Random MidlifeÂ Symptoms
No, no, no. I am not old enough to be having these symptoms. Heck no. Just because Iâ€™m putting on weight for no apparent reason, and just because Iâ€™m not sleeping well, and, oh yeah, Iâ€™m sweating like a Lutheran who had no choice but to sit in the front pew at church, Iâ€™m not menopausal. Iâ€™m not. I canâ€™t be because I donâ€™t even know what menopause means. Such were the questions I dealt with as my body began to morph into the third stage of womanhood. Not one to accept things without a bit of research, I did a little checking. I read books. I talked to my peers.
Given the randomness and time span of menopausal symptomsâ€”ranging from none to exhaustiveâ€”it comes as little surprise that only a few of the women I spoke with knew the clinical definition of menopause, or viewed the passage as a positive, natural transition, not a punishment. Â That said, I tried to make sense of it on my own. Here goesâ€¦
Explaining the Menopausal Transition
By way of a simplified explanation, sorta, approximately six months to ten years before the menopausal onset the brain signals the body to make gradual hormonal changes (Boice, 2007, p. 142). Many factors are involved with the hormonal transitionâ€¦ including the number of children produced, genetics, diet, stress, and a disturbing host of environmental influences. Once the menstrual cycle becomes irregular due to anovulatory cyclesâ€”or non-ovulating cyclesâ€”a womanâ€™s body produces less progesterone.
Still with me? I know! Itâ€™s not exactly inspiring reading, but letâ€™s keep going.
The Perimenopause Phase
Less progesterone means the potential for numerous signs: mood swings, weight gain, and water retention (Lee & Hopkins, 2004). This phase is known as premenopause, or perimenopause, and can start as early as the mid-thirties in some women.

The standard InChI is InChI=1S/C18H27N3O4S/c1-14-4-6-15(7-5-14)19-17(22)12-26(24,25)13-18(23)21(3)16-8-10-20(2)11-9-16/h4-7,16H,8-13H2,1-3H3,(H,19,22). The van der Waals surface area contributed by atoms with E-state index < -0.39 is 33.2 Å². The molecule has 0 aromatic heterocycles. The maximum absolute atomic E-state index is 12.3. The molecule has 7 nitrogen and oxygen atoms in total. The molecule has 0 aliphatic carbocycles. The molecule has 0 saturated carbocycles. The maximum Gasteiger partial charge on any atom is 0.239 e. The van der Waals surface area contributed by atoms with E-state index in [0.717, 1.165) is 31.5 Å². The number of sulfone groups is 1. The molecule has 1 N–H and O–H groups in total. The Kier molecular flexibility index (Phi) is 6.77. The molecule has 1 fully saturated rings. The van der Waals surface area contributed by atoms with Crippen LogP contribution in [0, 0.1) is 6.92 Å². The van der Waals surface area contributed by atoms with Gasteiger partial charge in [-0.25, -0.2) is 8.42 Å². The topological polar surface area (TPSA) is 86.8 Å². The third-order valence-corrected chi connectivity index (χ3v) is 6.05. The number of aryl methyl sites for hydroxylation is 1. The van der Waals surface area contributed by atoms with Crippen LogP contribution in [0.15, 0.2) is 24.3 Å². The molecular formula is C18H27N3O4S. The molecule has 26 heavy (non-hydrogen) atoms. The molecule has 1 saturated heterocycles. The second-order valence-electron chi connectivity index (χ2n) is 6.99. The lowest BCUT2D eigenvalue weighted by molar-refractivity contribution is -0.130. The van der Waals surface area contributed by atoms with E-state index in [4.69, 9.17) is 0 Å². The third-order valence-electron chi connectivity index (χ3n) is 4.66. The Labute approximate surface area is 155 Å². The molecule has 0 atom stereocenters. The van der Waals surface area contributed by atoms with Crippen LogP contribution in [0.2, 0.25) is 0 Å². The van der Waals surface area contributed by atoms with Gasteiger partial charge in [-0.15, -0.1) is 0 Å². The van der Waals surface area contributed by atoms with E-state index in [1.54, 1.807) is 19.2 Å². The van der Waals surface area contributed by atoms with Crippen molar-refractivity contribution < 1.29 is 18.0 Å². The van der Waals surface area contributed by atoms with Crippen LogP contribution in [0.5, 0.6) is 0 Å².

As time goes on, limited progesterone production leads to what is referred to as estrogen dominance. For many women a lack of progesterone and an excess of estrogen result in hot flashes, heavy menstrual cycles, memory loss, migraines, and loss of sexual desire. Yeah, not exactly the best ride at the carnival, but a ride nonetheless. Hang on because the spot where the camera flashes in your faceâ€”you know, right before the ride endsâ€”has yet to happen.
Approximately one year prior to the last menstrual period estrogen levels begin to wane significantly. Symptoms of estrogen deficiency include mood swings, vaginal dryness, night sweats, and recurring urinary tract infections (Northrup, 2003).
Once a womanâ€™s cycle has ceased for a full twelve months she has officially reachedâ€¦ta daâ€¦ menopause. Now the camera has flashed. The ride slows down a bit and you think, â€œI made it. Now Iâ€™ll get back to my old self.â€ But wait! The ride is still moving. Maybe itâ€™s even going a bit faster than before. Itâ€™s confusing. Itâ€™s exciting. The rush of wind peels off old beliefs and finds your core once again. Your â€œold self,â€ the one that was so near and dear, finds new clarity and reality.Â Â Itâ€™s an amazing time of discovery and reawakening. Suddenly you not only want to stay on the ride, you realize you are in great company.
It is currently estimated thirty-eight million Baby Boomer â€”a name given to those born in the United States between the years 1946-1964â€” women are in perimenopause or have completed the menopausal passage. Thatâ€™s a lot of female wisdom and knowing. Put your arms up, trust the safety belt, and let the thrills begin!